At most hospitals, patients’ leisure time is limited to sleeping, watching TV, and visiting with relatives during prescribed hours. This can be hard on chronically ill children who may be cooped up in small rooms for weeks at a time. But at Monroe Carell Jr. Children’s Hospital at Vanderbilt University, those patients have an enriching new option. A graduate student in education, Gokul Krishnan, brings around a metal cart packed with engineering and craft materials, a 3D printer, and a tablet, and encourages young patients to tinker.

The mobile makerspace is not just an artistic diversion. It’s a real-life lesson in design thinking, reports MindShift. The patients are encouraged to identify something that is missing or frustrating in their environment, and tinker with the tools until they solve the problem. A 17-year-old patient named Emily, for example, was getting annoyed by the nurses who would show up in her room unannounced. So, using wire, switches, and tissue paper from the maker cart, she fashioned a functional doorbell.

Hospitals are not the only unlikely locations to become makerspaces. Here in Pittsburgh, the Millvale Community Library hosts a weekly maker meetup for both toddlers and kids, providing circuits, electronics, musical instruments, drawing tools, and sewing supplies. A former electronic repairs shop, the building has a long digital legacy.

The mobility of technology makes for ideal learning tools. A restless patient like Emily may not be able to go to the library, but she can summon its digital equivalent on an e-reader from her hospital bed. Maker materials can be wheeled into libraries, cafes, churches, parks, and any number of accessible community spaces. And we recently wrote about the new app from Storycorps, which enables kids to learn about history and culture from family members and new friends on the go. Thanks to this portability, learning is not confined to the classroom or a specific six-hour chunk of the day.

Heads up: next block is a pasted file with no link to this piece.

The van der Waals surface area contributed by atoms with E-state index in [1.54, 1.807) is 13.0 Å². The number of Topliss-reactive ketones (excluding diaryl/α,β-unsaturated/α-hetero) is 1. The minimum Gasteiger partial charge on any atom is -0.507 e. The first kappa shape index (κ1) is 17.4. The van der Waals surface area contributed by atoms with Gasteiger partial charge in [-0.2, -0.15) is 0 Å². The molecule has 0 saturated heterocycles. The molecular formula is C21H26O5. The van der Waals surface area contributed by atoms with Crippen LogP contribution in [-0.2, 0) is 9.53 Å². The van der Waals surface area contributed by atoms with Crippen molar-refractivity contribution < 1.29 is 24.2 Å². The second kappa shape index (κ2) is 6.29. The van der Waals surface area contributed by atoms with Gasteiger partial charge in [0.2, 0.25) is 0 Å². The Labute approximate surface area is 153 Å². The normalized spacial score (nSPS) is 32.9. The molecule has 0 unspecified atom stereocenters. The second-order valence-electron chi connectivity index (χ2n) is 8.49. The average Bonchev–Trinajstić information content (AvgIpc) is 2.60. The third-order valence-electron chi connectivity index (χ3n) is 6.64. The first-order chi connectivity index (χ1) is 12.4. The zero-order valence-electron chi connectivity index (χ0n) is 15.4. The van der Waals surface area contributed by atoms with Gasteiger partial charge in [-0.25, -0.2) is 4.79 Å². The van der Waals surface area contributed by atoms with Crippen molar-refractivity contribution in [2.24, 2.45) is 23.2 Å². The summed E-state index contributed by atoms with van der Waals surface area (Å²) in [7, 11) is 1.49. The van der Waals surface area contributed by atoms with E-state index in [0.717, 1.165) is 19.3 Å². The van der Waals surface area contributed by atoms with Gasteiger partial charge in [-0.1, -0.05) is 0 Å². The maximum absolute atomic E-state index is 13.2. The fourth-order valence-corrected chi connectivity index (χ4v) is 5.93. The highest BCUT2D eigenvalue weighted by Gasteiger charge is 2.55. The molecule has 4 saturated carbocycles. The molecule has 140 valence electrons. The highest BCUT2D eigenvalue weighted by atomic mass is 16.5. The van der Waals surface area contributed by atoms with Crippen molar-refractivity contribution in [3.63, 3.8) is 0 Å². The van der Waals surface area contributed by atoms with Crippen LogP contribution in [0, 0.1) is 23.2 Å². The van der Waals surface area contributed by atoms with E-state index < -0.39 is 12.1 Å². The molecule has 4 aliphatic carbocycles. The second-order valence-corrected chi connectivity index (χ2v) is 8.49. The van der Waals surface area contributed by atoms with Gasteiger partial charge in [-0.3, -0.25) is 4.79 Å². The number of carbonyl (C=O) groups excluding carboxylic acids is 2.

By capitalizing on the flexibility and adaptability of digital tools, educators and communities are not discounting the value of learning in traditional and formal settings. In fact, some of the most interesting initiatives in the Pittsburgh area are products of collaboration between established educational programs and less conventional spaces featuring different sets of tools.

In the South Fayette School District, campus gardens function as outdoor classrooms and living STEM labs. Part of a program called Grow It to Go, the gardens are settings for hands-on lessons in biodiversity and sustainability. Another Pittsburgh project turns an agricultural bounty into maker tools, bringing the farm to science classes, and students to the farm. Digital Salad participants might spend an afternoon slicing fresh vegetables, then scanning images of them to use in Photoshop collages before they cook the “materials” in a stew.

A hospital, a farm … so where will the next contemporary “classroom” show up? With portable devices and a mobile maker scene, it could be anywhere.